The internet can be a scary place even for adults, you can imagine how it would be for children. It is a pretty new discovery and understanding safe ways to navigate through the internet can be confusing.
Internet being a pretty popular space that amasses so many users, scammers find it the perfect breeding ground to conduct their elaborate schemes, and guess what children are the perfect victims for their traps!
Children and the Internet: Risks and Dangers
Children may not have the ability to discern what is safe and what is not, especially on the internet so it is important that adults around them are educated on internet dangers and how they might be targeted towards children.
Different dangers of the internet
So here are 15 dangers that might be targeted toward children.
What Is Cyberbullying?
Bullying that occurs over digital devices such as cell phones, laptops, and tablets is known as cyberbullying. Cyberbullying can take place offline in social media, forums, or gaming where people can watch, participate in, or share content, or online in social media, forums, or gaming where people can view, participate in, or share content.
Cyberbulling is one of the most common dangers of the internet. Sending, uploading, or spreading unpleasant, harmful, misleading, or nasty content about someone else is considered cyberbullying. It can involve embarrassment or humiliation caused by sharing intimate or private information about another individual. Cyberbullying can sometimes cross the line into illegal or criminal action.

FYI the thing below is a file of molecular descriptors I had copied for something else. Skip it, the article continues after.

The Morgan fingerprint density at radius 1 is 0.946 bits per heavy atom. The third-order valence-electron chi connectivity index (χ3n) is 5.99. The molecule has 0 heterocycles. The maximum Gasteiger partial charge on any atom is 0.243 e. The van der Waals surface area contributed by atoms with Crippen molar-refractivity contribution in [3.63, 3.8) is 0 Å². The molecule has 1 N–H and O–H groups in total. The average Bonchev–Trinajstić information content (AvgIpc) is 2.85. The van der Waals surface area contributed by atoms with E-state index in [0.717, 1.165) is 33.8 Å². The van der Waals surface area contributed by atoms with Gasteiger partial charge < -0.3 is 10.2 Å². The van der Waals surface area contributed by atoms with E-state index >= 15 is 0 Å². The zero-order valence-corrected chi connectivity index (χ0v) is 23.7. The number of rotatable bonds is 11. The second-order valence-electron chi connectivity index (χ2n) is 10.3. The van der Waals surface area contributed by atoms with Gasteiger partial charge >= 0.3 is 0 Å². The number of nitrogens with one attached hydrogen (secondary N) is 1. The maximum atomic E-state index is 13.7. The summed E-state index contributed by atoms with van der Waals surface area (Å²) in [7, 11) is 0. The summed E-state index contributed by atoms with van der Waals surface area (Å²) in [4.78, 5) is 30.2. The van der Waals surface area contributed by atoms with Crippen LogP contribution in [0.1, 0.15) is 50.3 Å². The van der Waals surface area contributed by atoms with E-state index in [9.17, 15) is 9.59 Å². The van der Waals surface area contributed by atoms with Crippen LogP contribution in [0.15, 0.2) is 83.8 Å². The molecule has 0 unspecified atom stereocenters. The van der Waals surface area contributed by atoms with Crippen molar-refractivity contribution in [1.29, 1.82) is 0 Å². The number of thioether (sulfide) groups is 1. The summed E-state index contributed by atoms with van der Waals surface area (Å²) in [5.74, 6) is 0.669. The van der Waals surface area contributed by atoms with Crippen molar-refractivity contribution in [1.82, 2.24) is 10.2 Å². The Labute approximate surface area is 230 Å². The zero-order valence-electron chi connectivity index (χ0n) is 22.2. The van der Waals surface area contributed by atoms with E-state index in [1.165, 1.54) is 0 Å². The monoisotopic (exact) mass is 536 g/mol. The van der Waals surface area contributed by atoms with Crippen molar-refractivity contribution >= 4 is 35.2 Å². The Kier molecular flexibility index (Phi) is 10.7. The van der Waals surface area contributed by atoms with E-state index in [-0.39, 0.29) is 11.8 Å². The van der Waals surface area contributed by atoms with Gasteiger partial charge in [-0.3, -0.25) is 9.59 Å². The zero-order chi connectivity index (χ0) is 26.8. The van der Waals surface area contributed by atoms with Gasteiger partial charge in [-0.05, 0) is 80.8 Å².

The following are the most prevalent places where cyberbullying occurs:
Facebook, Instagram, Snapchat, and Tik Tok are examples of social media platforms.
What Are the Consequences of Cyberbullying?
Children have virtually continual access to their electronics, cyberbullying is difficult to avoid. Children and teenagers may feel as if they never get a break and are acutely aware of the consequences.
Cyberbullying that is severe, long-lasting, or occurs frequently can cause victims to experience anxiety, depression, and other stress-related problems. Some children have attempted or died by suicide in rare instances.
Cyberbullies may also face suspension or expulsion from school, as well as expulsion from sports teams. Children may face legal consequences depending on the severity of the cyberbullying.
You might have heard of the word phishing with regards to online scams.
What is Phishing?